A very partial answer to your question “Can we talk about perturbation theory and Feynman diagrams for a statistical ensemble?” is “yes, as for any integral”. More precisely, recall that in Dyson’s original work on Feynman diagrams, he rejected Feynman’s idea that the diagrams were pictures of physical events in favor of a purely formal mathematical interpretation: the diagrams for Dyson do nothing more nor less than keep track of the terms of an asymptotic expansion of an integral. Let $f$ be any real-valued smooth function on $\mathbb{R}^n$, $C \subseteq \mathbb{R}^n$ compact and the closure of its interior, and suppose that $f$ has a unique critical point in $C$. Then as $\epsilon \to 0$, the asymptotics of $\int_C \exp( i\epsilon^{-1} f)$ depend only on the values of $f$ in a formal neighborhood of its critical point, i.e. only on the Taylor coefficients. When the critical point is a minimum, the same statement holds upon replacing $i$ by $-1$, and the dependence on the Taylor coefficients is the same. In particular, when the critical point is nondegenerate, and now letting $\epsilon$ be pure imaginary or negative as the case may be, we have:

$\epsilon \log \int \exp( \epsilon^{-1} f) = \sigma + f^{(0)} - \frac{\epsilon}{2} \log \det f^{(2)} + \sum_{\text{connected diagrams }\Gamma} \frac{\operatorname{ev}(\Gamma) \, \epsilon^{\beta(\Gamma)}}{|\operatorname{Aut}\Gamma|} + O(\epsilon^\infty)$

Here $f^{(k)}$ is the $n$th Taylor coefficient of $f$ at the critical point (a symmetric tensor in $(\mathbb{R}^n)^{\otimes k}$; $\sigma$ depends only on $\epsilon, n$ and the signature of $f^{(2)}$; a

diagramis a graph with all vertices trivalent or higher; theevaluation$\operatorname{ev}(\Gamma)$ of a diagram $\Gamma$ places a weight on each vertex, a balloon on each edge, and reads it from top to bottom as a “string” diagram in Vect where the vertical edges as $\mathbb{R}^n$, the caps are the $(-f^{(2)})^{-1}$, and an $k$-valent vertex is $f^{(k)}$; and thefirst Betti number$\beta(\Gamma)$ is the dimension of the first homology of $\Gamma$ (one plus the number of edges minus the number of vertices). The sum is of course a Baez-and-Dolan “groupoid integral” over the groupoid of all connected diagrams. The LHS is not analytic in $\epsilon$; the RHS makes it clear that the failure of analyticity is in $\sigma$ alone. Exponentiating, we have $\exp\sigma = (2\pi\epsilon)^{n/2} i^{-\nu(f^{(2)})}$, where $\nu(f^{(2)})$ is the Morse index of $f$ at the critical point, i.e. the number of negative eigenvalues of $f^{(2)}$, i.e. the maximal dimension of any subspace of $\mathbb{R}^n$ on which $f^{(2)}$ is negative-definite, if I’m remembering the signs correctly, which I probably am not. It’s worth emphasizing that upon exponentiating the sum of connected diagrams, you get the sum of all diagrams, still weighted in the groupoid-integral sense.(Incidentally, it’s tempting to interpret $f^{(0)}$ as the value of the connected Feynman diagram with a unique 0-valent vertex. In fact, remembering that $f^{(1)} = 0$, you can try to consider the sum of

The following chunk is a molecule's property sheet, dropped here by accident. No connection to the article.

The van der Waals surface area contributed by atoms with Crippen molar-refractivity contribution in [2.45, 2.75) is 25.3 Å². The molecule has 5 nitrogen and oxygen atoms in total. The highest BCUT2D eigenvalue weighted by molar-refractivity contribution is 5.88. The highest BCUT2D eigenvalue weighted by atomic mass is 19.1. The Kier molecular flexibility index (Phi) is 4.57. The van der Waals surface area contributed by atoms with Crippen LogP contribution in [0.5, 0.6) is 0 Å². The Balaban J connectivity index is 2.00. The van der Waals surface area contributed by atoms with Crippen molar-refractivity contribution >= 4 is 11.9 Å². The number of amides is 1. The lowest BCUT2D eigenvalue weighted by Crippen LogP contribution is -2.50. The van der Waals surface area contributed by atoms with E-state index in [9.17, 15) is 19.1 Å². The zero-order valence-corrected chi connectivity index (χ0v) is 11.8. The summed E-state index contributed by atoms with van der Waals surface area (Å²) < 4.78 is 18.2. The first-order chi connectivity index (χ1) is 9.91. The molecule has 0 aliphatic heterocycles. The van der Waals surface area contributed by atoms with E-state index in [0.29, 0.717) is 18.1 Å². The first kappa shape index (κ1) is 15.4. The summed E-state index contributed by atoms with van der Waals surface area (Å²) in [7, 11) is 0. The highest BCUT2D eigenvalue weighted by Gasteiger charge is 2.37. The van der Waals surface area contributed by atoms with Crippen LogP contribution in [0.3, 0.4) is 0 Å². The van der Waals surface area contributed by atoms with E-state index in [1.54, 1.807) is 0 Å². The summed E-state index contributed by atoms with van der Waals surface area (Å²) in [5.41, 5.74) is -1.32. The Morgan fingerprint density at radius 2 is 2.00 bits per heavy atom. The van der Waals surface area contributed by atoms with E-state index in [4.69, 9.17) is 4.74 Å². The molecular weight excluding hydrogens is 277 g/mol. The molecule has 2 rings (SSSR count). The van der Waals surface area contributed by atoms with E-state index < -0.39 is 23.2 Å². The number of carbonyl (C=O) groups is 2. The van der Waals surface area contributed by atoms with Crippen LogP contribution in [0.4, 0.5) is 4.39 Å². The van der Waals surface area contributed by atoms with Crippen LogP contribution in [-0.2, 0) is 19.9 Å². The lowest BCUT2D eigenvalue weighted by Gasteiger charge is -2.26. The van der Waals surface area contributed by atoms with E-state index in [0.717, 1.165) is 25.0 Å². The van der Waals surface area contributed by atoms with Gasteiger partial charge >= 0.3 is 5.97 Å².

allconnected diagrams, without the condition that all vertices be trivalent. When you do this, you should evaluate a $k$-valent vertex as $f^{(k)}$, and evaluate an edge not as $-(f^{(2)})^{-1}$ but as “$0^{-1}$” — more precisely, add and subtract from $f^{(2)}$ some metric on $\mathbb{R}^n$, and use the inverse metric for a cap and the rest for a bivalent vertex. Then there are infinitely many diagrams per Betti number, and the sums do not converge, but formally they equal what is above. Actually, if all functions were analytic, and if all reasonable series converged, then you could pickanypoint in $C$, and do the same thing, now allowing 1-valent vertices to represent $f^{(1)}$.)Thus, since one formalism for statistical mechanics is in a “path integral” sense, it is perfectly reasonable to employ Feynman diagrams for computing asymptotics. But I don’t believe that the diagrams depict pictures of physical events in statistical mechanics. Similarly, from the path-integral formalism for quantum mechanics, you can compute asymptotics via Feynman diagrams — this is implicit in the work by e.g. DeWitt-Morette and also Kleinert, and I have some papers on the arXiv that make the diagrammatic approach very explicit. But again the diagrams do not depict physical events. It is only for formal QFT on a Riemannian manifold that perturbs a free theory that it is reasonable to interpret the pictures as events.